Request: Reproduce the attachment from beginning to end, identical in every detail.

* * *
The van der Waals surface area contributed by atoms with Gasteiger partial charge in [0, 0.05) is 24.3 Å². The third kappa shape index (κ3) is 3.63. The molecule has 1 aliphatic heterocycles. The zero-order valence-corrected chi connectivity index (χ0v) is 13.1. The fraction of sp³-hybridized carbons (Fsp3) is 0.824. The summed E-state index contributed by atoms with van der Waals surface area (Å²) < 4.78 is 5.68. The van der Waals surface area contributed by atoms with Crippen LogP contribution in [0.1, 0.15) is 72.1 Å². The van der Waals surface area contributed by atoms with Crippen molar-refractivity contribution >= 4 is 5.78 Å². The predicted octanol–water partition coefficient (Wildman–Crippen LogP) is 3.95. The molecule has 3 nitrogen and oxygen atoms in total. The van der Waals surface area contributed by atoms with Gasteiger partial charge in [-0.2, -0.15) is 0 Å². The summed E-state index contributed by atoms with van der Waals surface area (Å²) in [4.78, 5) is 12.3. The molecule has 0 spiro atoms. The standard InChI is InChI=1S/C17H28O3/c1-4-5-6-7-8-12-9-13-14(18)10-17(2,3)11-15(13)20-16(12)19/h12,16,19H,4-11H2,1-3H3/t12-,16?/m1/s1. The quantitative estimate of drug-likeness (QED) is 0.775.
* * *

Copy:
The van der Waals surface area contributed by atoms with Gasteiger partial charge in [0, 0.05) is 24.3 Å². The third kappa shape index (κ3) is 3.63. The molecule has 1 aliphatic heterocycles. The zero-order valence-corrected chi connectivity index (χ0v) is 13.1. The fraction of sp³-hybridized carbons (Fsp3) is 0.824. The summed E-state index contributed by atoms with van der Waals surface area (Å²) < 4.78 is 5.68. The van der Waals surface area contributed by atoms with Crippen LogP contribution in [0.1, 0.15) is 72.1 Å². The van der Waals surface area contributed by atoms with Crippen molar-refractivity contribution >= 4 is 5.78 Å². The predicted octanol–water partition coefficient (Wildman–Crippen LogP) is 3.95. The molecule has 3 nitrogen and oxygen atoms in total. The van der Waals surface area contributed by atoms with Gasteiger partial charge in [-0.2, -0.15) is 0 Å². The summed E-state index contributed by atoms with van der Waals surface area (Å²) in [4.78, 5) is 12.3. The molecule has 0 spiro atoms. The standard InChI is InChI=1S/C17H28O3/c1-4-5-6-7-8-12-9-13-14(18)10-17(2,3)11-15(13)20-16(12)19/h12,16,19H,4-11H2,1-3H3/t12-,16?/m1/s1. The quantitative estimate of drug-likeness (QED) is 0.775.